This follows on from last Monday’s Awesome. I found a cool interactive graphic on the BBC news website.
You can scroll down and see what life is like at increasing depth and pressure. There are little photos and videos of things at different depths, including some pressure-tests to demonstrate what happens at high pressure. Here’s a screenshot:
At the very bottom of the graphic, in the Challenger Deep (deepest part of the Mariana Trench) there is a video of Don Walsh, one of only two people to have gone to the very bottom. He travelled the 11km to the bottom of the ocean in a little submarine in the 1960s. It’s surprising that no-one else has gone there since.
Go to the interactive graphic here.
… or perhaps not after all.
wooo! check out them photons.
Last year, the physics world was all excited about some preliminary results from CERN regarding neutrinos that were faster than light. The neutrinos were recorded as travelling the 730km test distance 60 nanoseconds faster than light, and that was exciting because it meant that Einstein’s special theory of relativity may have been shown as incorrect, or at least, inaccurate.
However, these results were qualified by the research team as being subject to checking and re-checking, to confirm that the data were accurate. Reported in Science Insider, and the BBC (amongst others), there is new evidence that this astounding reading may have been erroneous after all. The team have checked their GPS equipment and found two things: Continue reading
Baby caecilians and their mother. Image from BBC.
A new family of caecilian has been discovered, and published in Proc R Soc B. This is exciting because caecilians are amphibians, and that means that this is a new family of vertebrates. It’s not often that new families of vertebrates get discovered these days.
Caecilians look like a cross between and snake and a worm. But they are not related to worms, they just act like them. They have a tropical distribution and go about their business burrowing in soil-litter. The new family is called Chikildae, with the genus Chikila. As far as I can see, the authors did not describe their new discovery beyond genus level which is a bit of a shame, taxonomically speaking. The authors used a combination of morphological characters and molecular phylogenetic position to determine the ‘newness’ of the family. Given that the type species in the paper is listed as Herpele fulleri Alcock, 1904, one can only assume that this particular caecilian group has been hanging around under the false pretences as being in the family Herpelidae. Normally, this would require a redescription of H. fulleri as C. fulleri, but obviously the authors went with the more exciting angle of “we’ve got a new vertebrate family!!”.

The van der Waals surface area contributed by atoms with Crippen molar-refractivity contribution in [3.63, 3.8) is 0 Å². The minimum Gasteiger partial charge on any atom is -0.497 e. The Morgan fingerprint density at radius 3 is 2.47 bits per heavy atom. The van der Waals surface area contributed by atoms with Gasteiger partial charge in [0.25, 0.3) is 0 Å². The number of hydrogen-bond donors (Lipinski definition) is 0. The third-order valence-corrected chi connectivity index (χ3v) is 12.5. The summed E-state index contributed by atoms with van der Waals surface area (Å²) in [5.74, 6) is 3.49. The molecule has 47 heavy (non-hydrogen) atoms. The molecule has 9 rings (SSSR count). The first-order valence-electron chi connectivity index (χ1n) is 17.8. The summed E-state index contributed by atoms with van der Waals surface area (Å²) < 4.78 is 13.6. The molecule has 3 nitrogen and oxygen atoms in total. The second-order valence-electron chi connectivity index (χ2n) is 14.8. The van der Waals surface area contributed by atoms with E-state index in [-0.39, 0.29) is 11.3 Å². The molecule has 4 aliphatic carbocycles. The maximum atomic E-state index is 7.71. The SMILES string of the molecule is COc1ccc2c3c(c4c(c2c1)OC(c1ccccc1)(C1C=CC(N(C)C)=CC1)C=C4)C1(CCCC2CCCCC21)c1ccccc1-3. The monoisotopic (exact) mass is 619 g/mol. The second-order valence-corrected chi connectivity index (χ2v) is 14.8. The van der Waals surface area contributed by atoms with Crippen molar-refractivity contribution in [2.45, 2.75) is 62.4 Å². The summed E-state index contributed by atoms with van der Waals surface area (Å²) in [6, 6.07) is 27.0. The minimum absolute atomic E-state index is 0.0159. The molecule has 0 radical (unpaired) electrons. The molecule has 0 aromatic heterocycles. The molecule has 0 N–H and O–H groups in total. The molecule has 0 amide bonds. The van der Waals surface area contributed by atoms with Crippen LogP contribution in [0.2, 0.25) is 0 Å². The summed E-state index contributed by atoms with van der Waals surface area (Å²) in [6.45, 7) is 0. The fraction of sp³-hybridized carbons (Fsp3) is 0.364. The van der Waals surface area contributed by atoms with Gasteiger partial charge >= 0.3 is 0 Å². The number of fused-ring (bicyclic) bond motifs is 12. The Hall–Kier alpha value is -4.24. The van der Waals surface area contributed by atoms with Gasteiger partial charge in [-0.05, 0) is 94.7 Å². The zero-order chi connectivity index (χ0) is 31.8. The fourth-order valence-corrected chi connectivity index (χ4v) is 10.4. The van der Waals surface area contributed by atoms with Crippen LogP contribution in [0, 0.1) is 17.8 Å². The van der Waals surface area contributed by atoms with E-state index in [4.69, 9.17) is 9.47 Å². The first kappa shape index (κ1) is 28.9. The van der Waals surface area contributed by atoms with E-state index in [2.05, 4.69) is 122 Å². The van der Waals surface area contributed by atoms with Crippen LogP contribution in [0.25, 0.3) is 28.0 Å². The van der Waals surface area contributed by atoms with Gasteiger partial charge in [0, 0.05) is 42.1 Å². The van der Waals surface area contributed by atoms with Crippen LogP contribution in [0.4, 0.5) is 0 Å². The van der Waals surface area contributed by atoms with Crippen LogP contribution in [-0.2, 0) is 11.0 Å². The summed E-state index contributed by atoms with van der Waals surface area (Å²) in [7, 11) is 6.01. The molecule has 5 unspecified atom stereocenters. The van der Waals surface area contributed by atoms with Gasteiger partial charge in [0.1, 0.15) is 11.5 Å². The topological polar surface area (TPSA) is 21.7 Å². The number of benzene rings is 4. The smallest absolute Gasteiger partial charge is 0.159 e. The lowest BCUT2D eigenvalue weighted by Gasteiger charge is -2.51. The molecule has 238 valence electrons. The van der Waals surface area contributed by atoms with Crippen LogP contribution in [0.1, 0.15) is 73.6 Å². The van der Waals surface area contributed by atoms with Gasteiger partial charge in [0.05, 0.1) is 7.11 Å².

It is very bad.
I read an article about how debris from the tsunami that devastated parts of eastern Japan is beginning to wash up on the east coast of North America. This got me thinking about debris and rubbish in oceans in general.
Japanese tsunami debris, image via dailymail.co.uk
The tsunami last year created approximately 25 million tonnes of floating debris that is now moving westward in oceanic currents. In the initial aftermath, giant rafts of debris were visible via aerial views and satellites. It is thought that the huge swathes of Japanese life that got swept out to sea have broken up into smaller chunks, and is now more like individual items or small rafts floating in the ocean. Items from Japan began washing up on the east coast of North America late last year. Continue reading
Deep sea crab (image from BBC news)
Things living in the deep sea live under much higher pressure than those living on the surface. This means that they usually die when they are collected and brought up to research vessels. From the BBC, I read about how an aquarium in France has constructed a box that will allow animals to be held at very high pressure, about 18 megapascals (equivalent to 1800m below the surface). The box is small and has walls 10cm thick, but will house deep-sea crabs and shrimp.
Apart from showing the public what deep-sea creatures look like, the box will also be used to conduct research on how species deal with increasing pressure. In a situation where the seas are warming, some species may have to migrate deeper in order to survive. Research into how they may survive this would help with modelling scenarios for species distributions, or other climate change-related studies.
I’m in transit again, on my way home from Mexico. But while I wait for my flight, I thought I’d share with you a video.
I made a short film of my work for a ‘learn about species’ segment for an Australian science show. The show, however, decided to shelve the idea and will not be including the segment in the episodes of the upcoming series. So, rather than let the hard work of the ANU’s media unit go to waste, I’m now on the Australian National University YouTube channel.
Check it out – the science of parasite taxonomy described in about a minute and a half:
On Friday afternoon, I found some footage that NASA has released of the aurora borealis (is it a proper noun? I don’t know). They’ve collected time-lapse stills from the International Space Station and put them all together to produce a really cool video of the aurora.
This version of the footage is from ITN, and provides a neat explanation of what causes the aurora.
I’m heading home to Australia tomorrow, so I won’t be able to post anything further until I get back. But I hope to write something about my Mexican lab visit/adventure when I get home.